Coastal flooding could cost Jamaica US$136 million annuallySaturday, November 23, 2019
BY SHARLENE HENDRICKS
COASTAL flooding from storm surges is projected to cost Jamaica US$136.4 million in damage annually, according to the latest World Bank report on Jamaica's coastal resilience in the face of intense hurricanes related to climate change.
The report, titled Forces of Nature — Assessment and Economic Valuation of Coastal Protection Services Provided by Mangroves in Jamaica, presented evidence to show the importance of mangroves in flood risk reduction and saving Jamaica billions of dollars in damage to coastal infrastructure.
According to the study, mangrove forests in Jamaica provide over US$32.7 million in annual flood reduction benefits. This works out to more than US$2,500 per hectare each year, representing nearly 24 per cent of annual reduction in flood risk.
The report revealed that if Jamaica were to lose its current mangrove stock, the expected damages from coastal flooding would balloon to US$169 million annually, resulting in a 10 per cent increase in the total number of people affected by flooding every year.
Speaking Wednesday at the report launch at Knutsford Court Hotel in St Andrew, minister without portfolio in the Ministry of Economic Growth and Job Creation with responsibility for the environment, Daryl Vaz, said the study will inform the Government's coastal protection strategy going forward.
“These are figures that we in Jamaica cannot ignore for the simple reason that our ability to achieve economic growth and sustainable development hinges on how well we are able to mitigate and adapt against the impacts and climate change and other natural man-made risks that could derail the gains we have made as a country so far,” said Vaz.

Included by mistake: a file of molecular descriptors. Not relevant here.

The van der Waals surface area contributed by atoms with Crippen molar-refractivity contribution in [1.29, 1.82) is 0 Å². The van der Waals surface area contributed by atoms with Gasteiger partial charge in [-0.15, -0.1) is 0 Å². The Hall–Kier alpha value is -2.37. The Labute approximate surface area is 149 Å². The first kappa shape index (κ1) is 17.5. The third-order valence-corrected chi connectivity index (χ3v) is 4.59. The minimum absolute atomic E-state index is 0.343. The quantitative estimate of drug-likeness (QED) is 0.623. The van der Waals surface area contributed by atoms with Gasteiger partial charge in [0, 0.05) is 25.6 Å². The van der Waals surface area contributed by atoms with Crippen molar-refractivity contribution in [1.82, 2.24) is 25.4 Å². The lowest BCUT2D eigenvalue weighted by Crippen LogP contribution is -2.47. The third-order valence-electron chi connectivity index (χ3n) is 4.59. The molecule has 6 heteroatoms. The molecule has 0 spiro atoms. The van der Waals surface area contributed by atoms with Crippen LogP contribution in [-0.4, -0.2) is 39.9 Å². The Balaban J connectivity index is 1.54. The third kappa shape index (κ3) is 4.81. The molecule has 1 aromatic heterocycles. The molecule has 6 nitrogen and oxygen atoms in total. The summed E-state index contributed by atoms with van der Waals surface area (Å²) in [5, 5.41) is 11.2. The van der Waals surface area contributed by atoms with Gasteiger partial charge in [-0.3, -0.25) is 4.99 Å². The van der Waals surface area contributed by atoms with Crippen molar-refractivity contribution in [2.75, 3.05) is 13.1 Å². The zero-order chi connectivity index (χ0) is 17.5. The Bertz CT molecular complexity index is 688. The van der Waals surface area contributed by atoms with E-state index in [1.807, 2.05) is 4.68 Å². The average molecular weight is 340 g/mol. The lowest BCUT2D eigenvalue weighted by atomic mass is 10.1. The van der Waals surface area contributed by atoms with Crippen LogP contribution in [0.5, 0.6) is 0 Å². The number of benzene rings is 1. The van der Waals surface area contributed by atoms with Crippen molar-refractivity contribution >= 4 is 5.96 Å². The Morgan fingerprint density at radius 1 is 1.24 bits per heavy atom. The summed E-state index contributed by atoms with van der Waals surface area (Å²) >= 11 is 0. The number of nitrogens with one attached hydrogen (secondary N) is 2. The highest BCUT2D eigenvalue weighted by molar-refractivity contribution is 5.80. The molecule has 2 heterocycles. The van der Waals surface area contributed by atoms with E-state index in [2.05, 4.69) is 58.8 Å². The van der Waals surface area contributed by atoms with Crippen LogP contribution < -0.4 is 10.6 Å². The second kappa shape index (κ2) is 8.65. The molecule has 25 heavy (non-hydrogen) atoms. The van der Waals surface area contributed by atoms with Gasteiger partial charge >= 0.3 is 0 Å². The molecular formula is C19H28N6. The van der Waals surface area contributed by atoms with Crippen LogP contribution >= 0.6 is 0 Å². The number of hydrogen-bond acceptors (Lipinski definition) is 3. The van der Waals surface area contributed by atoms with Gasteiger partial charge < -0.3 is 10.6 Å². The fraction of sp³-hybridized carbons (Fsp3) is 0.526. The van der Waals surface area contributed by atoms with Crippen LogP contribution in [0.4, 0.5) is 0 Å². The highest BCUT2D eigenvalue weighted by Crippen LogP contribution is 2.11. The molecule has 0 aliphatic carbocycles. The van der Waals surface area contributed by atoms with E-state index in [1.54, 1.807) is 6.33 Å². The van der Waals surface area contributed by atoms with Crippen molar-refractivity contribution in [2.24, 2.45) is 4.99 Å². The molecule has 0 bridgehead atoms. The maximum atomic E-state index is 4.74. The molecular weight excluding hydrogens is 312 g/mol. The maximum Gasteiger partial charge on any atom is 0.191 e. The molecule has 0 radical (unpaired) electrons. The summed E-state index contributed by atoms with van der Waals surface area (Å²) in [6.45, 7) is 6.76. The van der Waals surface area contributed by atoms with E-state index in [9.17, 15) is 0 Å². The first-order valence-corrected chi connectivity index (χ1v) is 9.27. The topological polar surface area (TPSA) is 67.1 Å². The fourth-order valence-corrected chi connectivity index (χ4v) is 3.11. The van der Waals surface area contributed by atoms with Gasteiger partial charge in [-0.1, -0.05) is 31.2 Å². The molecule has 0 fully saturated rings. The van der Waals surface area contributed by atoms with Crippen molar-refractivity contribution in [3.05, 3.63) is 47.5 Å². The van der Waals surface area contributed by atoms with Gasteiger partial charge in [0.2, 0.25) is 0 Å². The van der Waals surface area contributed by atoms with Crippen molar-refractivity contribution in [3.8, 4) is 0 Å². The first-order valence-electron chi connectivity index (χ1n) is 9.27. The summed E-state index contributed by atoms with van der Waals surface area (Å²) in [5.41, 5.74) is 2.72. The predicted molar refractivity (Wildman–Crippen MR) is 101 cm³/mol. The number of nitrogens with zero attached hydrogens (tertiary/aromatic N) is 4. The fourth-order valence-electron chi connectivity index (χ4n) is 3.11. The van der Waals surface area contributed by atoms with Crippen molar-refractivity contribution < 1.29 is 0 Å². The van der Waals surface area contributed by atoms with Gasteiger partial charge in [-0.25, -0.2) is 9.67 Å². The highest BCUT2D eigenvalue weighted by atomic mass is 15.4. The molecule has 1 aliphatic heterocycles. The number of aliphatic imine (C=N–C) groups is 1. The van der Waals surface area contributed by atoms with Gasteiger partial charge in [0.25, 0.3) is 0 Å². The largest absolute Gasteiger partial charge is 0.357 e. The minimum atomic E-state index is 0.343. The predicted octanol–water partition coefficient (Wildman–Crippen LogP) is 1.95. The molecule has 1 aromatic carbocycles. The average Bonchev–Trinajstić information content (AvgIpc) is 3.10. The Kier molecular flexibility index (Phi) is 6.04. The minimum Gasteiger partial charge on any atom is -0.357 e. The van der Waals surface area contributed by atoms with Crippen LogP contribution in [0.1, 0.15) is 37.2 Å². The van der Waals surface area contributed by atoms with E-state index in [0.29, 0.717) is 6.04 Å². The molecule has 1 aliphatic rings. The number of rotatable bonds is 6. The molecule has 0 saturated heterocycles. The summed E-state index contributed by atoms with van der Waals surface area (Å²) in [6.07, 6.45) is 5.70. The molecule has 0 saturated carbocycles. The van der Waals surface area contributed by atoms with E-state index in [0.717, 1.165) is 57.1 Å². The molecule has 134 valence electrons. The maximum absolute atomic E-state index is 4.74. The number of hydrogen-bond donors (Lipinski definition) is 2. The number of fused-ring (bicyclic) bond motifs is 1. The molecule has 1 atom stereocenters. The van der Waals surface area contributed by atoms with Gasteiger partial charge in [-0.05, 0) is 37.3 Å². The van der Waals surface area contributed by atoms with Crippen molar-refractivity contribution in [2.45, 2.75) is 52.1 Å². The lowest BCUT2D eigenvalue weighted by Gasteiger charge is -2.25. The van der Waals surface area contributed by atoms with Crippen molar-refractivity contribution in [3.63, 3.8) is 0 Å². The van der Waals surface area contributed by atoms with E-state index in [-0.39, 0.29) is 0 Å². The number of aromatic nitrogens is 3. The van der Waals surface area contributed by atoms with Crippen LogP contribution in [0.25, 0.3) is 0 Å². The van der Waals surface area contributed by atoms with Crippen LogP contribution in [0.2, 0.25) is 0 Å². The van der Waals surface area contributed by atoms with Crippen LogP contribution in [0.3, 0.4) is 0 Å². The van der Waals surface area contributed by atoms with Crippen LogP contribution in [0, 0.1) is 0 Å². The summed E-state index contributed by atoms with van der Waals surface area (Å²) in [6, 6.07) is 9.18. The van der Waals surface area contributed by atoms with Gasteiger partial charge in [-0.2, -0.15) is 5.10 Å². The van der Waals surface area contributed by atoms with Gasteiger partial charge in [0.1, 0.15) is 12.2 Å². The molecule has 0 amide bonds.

“Much of Jamaica's physical infrastructure, such as our electrical generating plants, international airports and sea ports and major roadways, among other assets, are located near our coastline. The loss of these major assets has the potential to severely disrupt our internal and international trade. In addition, dislocation to both urban and rural communities from these potential and actual impacts, as well as their impact on our most vulnerable citizens, is incalculable,” said Minister Vaz.
“Planting new mangroves and conserving on our existing mangrove forests will help to mitigate against further erosion to our coastline. The insightful and comprehensive research that went into this study will no doubt inform our policy and plans in regards to disaster mitigation and recovery and, particularly, the conservation and restoration of our mangroves as we seek to ensure a sustainable future for our beloved country,” he added.
Linked also to the Jamaica Disaster Vulnerability Reduction Project, the report incorporates the results of the underlying study and online tool developed at the international level by the University of California, Santa Cruz, the Environmental Hydraulic Institute of Cantabria, the Nature Conservancy, as well as local-level studies developed at The University of the West Indies, Mona.
The assessment was funded by the World Bank Programme on Forests (PROFOR) and was led locally by the National Environment and Planning Agency, and the Office of Disaster Preparedness and Emergency Management.
Karen Francis, World Bank acting country representative to Jamaica, indicated that one of the key pillars of Jamaica's partnership with the World Bank is building social and climate resilience.
“The World Bank's key objective in the Caribbean is to build cross-cutting resilience to natural disasters, addressing infrastructure, fiscal and financial, human and environmental vulnerabilities.
“The bank has been working with Caribbean countries in collaboration with key development partners to build adequate protection against events that have enormous human and economic cost and are becoming more severe over time,” said Francis, emphasising Jamaica's leading role in identifying nature-based solutions to climate risk reduction.